This article analyses land use and vegetation change in the savanna contexts of central Zimbabwe and coastal Ghana. The results of analyses based on field surveys, time series aerial photographs/satellite images and GIS methods challenge current assumptions of linear vegetation change under social dynamics in these two contexts. The evidence from these areas rather points to multi-directional and patch dynamic change. It is thus concluded that more detailed and broadly based studies are necessary to enable more insightful and effective management of land use issues.
Bibliographical noteThis is the author’s version of a work that was accepted for publication in Geoforum. Changes resulting from the publishing process, such as peer review, editing, corrections, structural formatting, and other quality control mechanisms may not be reflected in this document. Changes may have been made to this work since it was submitted for publication. A definitive version was subsequently published in Geoforum, 37, 2, 2002 10.1016/S0016-7185(01)00035-5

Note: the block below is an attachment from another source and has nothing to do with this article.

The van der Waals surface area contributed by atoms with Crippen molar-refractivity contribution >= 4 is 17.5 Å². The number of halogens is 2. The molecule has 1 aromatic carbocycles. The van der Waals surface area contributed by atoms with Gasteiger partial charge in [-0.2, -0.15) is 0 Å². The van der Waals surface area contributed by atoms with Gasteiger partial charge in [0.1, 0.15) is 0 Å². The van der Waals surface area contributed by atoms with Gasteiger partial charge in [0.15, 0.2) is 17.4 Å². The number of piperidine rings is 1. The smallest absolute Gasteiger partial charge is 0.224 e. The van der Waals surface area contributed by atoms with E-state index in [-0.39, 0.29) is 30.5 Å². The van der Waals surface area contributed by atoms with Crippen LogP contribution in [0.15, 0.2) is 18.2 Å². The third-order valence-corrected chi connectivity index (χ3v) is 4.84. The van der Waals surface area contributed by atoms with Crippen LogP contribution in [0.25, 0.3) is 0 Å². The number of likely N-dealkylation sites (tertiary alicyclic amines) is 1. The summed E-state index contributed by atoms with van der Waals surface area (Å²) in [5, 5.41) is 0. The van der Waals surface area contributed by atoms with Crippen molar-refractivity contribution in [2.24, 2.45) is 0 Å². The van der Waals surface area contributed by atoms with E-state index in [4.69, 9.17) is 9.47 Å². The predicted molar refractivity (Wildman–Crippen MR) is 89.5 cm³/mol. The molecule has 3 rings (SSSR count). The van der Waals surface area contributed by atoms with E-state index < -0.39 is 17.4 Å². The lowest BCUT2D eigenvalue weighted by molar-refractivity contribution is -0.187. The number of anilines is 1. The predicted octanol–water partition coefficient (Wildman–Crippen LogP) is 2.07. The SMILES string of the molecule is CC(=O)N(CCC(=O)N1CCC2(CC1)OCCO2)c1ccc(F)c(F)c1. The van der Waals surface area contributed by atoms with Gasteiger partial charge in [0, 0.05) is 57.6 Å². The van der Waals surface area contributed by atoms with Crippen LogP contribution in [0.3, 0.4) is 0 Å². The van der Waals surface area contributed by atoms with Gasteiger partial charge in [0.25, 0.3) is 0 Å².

- Multi-directional change
- Patch dynamic change
Elliott, J., & Campbell, M. (2002). The environmental imprints and complexes of social dynamics in rural Africa: cases from Zimbabwe and Ghana. Geoforum, 33(2), 221-237. https://doi.org/10.1016/S0016-7185(01)00035-5